On 5th of July 2018 the European Court of Justice (ECJ) handed down its preliminary ruling in proceedings between, on one hand, flyLAL-Lithuanian Airlines and, on the other hand, two Latvian companies Air Baltic airline and Riga Airport pending in front of the Court of Appeal of Lithuania. The judgement clarified interpretation of Art. 5(3) and Art. 5(5) of Regulation No 44/2001 on jurisdiction and the recognition and enforcement of judgments in civil and commercial matters (now Art. 7(2) and Art. 7(5) of Regulation (EU) No 1215/2012) in damage claim cases arising from anticompetitive conduct.
The main proceedings
The conflict between the parties initiated in 2004 when Air Baltic commenced operation of flights serving the same destinations as flyLAL from and to Vilnius Airport. Latvian airline started applying predatory prices, aligning the flight times, terminating direct flights after flyLAL stepped out from the market and moved passenger traffic to Riga Airport. As a result, the number of passengers flying from Vilnius through transit in Riga Airport increased five times, which consequently led to flyLAL suffering financial losses and going into liquidation in 2009.
The predatory prices funded by Riga Airport, granted up to 80% reductions to Air Baltic fees for airport services, such as take-off, landing and security and, in fact, Latvian Competition Council by its decision of 22 November 2006 declared such discount system contrary to Art. 102(c) of the Treaty on the Functioning of the European Union (TFEU).
flyLAL sued two Latvian companies for €57million in damages and although the claim against Riga Airport was dismissed, Vilnius Regional Court nevertheless ordered Air Baltic to pay €16million in damages plus a yearly interest rate of 6% to flyLAL.
Parties appealed the decision to the Court of Appeal of Lithuania, which on 12 January 2017 referred three questions to the ECJ on jurisdiction issues.
Firstly, the ECJ ruled that the alleged loss of income incurred due to predatory pricing constitutes “damage” providing basis for jurisdiction under Art. 5(3). It also held that, when the market affected by the anticompetitive conduct is in the Member State where the victim claims to have suffered the damage and lost income, that place must be considered the “place where harmful event occurred”. The market affected is determined by identifying the place where the damaged company conducts the main part of its sales activities, in this case – the Lithuanian market.
The ECJ also reaffirmed its previous case law that “place where harmful event occurred” does not encompass any place where adverse consequences of a conduct can be felt, but only that place where direct or initial damage was suffered.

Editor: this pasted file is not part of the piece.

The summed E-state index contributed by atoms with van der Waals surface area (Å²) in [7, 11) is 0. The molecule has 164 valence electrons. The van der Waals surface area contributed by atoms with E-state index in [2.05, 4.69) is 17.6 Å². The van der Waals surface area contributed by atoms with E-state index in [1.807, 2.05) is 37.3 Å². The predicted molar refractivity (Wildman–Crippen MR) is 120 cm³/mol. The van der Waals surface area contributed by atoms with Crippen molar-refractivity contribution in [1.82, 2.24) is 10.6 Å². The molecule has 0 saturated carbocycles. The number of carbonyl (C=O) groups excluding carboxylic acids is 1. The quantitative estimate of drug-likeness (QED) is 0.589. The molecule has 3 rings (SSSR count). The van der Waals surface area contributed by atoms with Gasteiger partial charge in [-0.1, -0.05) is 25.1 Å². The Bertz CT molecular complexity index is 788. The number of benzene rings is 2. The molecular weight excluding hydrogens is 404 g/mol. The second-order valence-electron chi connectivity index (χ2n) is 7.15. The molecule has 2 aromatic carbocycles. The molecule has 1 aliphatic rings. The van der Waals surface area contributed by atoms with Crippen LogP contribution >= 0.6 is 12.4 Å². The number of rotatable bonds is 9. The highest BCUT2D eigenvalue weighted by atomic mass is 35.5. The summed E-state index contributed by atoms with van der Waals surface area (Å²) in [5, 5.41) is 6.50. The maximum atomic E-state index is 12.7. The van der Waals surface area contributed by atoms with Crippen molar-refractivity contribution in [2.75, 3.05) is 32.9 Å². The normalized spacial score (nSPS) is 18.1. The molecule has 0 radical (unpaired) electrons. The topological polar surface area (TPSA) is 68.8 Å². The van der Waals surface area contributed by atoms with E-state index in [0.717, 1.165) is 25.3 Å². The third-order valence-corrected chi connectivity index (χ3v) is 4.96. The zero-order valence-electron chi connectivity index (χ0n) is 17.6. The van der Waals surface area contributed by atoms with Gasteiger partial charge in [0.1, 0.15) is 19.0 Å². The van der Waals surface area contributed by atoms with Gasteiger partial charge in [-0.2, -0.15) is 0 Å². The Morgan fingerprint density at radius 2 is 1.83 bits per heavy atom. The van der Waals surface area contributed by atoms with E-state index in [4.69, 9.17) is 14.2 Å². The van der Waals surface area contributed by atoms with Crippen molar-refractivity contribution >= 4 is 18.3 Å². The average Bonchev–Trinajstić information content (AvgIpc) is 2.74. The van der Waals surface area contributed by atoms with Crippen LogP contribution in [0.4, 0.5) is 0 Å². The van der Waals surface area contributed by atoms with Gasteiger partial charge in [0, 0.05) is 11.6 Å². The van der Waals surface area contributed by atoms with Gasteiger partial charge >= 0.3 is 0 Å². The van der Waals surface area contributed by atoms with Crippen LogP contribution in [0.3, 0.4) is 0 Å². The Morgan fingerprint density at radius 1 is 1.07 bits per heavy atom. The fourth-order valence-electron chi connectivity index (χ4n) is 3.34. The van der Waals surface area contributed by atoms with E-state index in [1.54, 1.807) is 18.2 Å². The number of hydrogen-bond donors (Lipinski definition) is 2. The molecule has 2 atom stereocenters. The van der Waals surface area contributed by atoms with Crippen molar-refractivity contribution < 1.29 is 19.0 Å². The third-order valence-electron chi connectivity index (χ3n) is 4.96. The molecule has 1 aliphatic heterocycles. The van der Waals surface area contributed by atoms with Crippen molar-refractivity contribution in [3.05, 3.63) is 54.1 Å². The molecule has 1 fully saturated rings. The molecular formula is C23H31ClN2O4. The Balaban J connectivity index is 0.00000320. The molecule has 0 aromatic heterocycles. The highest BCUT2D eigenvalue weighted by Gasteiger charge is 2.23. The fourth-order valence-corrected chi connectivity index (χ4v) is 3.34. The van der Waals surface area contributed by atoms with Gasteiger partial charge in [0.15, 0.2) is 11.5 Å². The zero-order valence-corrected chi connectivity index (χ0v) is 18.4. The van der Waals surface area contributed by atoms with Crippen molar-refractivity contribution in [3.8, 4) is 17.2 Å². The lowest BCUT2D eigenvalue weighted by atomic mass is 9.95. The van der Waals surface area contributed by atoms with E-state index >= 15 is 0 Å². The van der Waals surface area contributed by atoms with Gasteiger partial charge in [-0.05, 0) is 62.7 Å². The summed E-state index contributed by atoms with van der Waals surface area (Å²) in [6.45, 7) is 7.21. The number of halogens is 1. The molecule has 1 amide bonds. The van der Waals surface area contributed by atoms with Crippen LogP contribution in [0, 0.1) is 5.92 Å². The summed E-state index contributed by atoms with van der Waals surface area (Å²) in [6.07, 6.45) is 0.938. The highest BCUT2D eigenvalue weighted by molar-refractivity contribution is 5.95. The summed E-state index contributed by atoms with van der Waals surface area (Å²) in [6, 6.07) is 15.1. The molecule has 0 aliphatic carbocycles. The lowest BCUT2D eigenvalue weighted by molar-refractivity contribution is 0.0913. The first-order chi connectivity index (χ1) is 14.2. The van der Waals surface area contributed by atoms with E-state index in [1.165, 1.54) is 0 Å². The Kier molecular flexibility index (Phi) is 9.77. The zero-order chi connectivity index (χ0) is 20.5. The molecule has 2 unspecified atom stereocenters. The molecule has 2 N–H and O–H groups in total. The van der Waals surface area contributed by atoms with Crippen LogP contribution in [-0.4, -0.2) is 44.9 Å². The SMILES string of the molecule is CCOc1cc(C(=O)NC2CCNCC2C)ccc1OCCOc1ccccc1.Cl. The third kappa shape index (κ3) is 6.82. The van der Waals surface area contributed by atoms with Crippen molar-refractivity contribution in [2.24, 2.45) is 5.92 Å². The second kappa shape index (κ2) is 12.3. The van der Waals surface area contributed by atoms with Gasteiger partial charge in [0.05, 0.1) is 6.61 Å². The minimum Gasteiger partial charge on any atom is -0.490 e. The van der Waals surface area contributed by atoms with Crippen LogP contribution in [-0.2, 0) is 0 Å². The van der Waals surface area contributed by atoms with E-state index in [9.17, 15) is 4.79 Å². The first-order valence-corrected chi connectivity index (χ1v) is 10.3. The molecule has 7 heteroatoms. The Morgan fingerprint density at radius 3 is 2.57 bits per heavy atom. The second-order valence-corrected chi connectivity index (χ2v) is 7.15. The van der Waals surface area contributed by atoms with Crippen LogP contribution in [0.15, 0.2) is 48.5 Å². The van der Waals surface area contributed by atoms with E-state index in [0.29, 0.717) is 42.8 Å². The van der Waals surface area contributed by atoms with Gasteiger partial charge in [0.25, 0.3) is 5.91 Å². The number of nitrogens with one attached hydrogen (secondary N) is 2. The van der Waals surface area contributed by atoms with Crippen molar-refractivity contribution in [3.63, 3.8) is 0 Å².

Secondly, the ECJ found that both (i) the place of conclusion of the anticompetitive agreement, prohibited by Art. 101 TFEU, and (ii) the place where the financial benefit stemming out of agreement was exploited, prohibited by Art. 102 TFEU, can be regarded as “the place where the harmful event occurred” in the context of seeking compensation in the damages claim.
It is up to the national court applying national rules to determine whether the anticompetitive agreement and predatory pricing form two separate infringements or are part of a common strategy to oust flyLAL from the market. In case the latter is found, Court of Appeal will have to determine which specific event is most important to establish one relevant jurisdiction in order to uphold special nature of Art. 5(3) and prevent proliferation of jurisdictions.
Thirdly, in relation to anticompetitive conduct of Air Baltic branch in Lithuania, the Court held that in order to apply Art. 5(5), which provides for jurisdiction to courts for the place where the branch is situated, it is necessary that the branch actually and significantly participated in the abusive practice.
The judgement comes on the same day as the opinion of Advocate General Wahl in another preliminary ruling stemming from €62.5million damage case between Apple and Ebizcuss, in which the French Court of Cassation asked the ECJ to interpret the jurisdiction clause in the supply contract, which did not refer to disputes arising from antitrust infringements. Opinion states that in the context of damages action, in principle, there is nothing to stop application of jurisdiction clause, which would mean that the former Apple distributor Ebizcuss would have to move litigation to Ireland as agreed in the contract.
Authors: Carolina Fernández Bustillo y Emilija Berzanskaite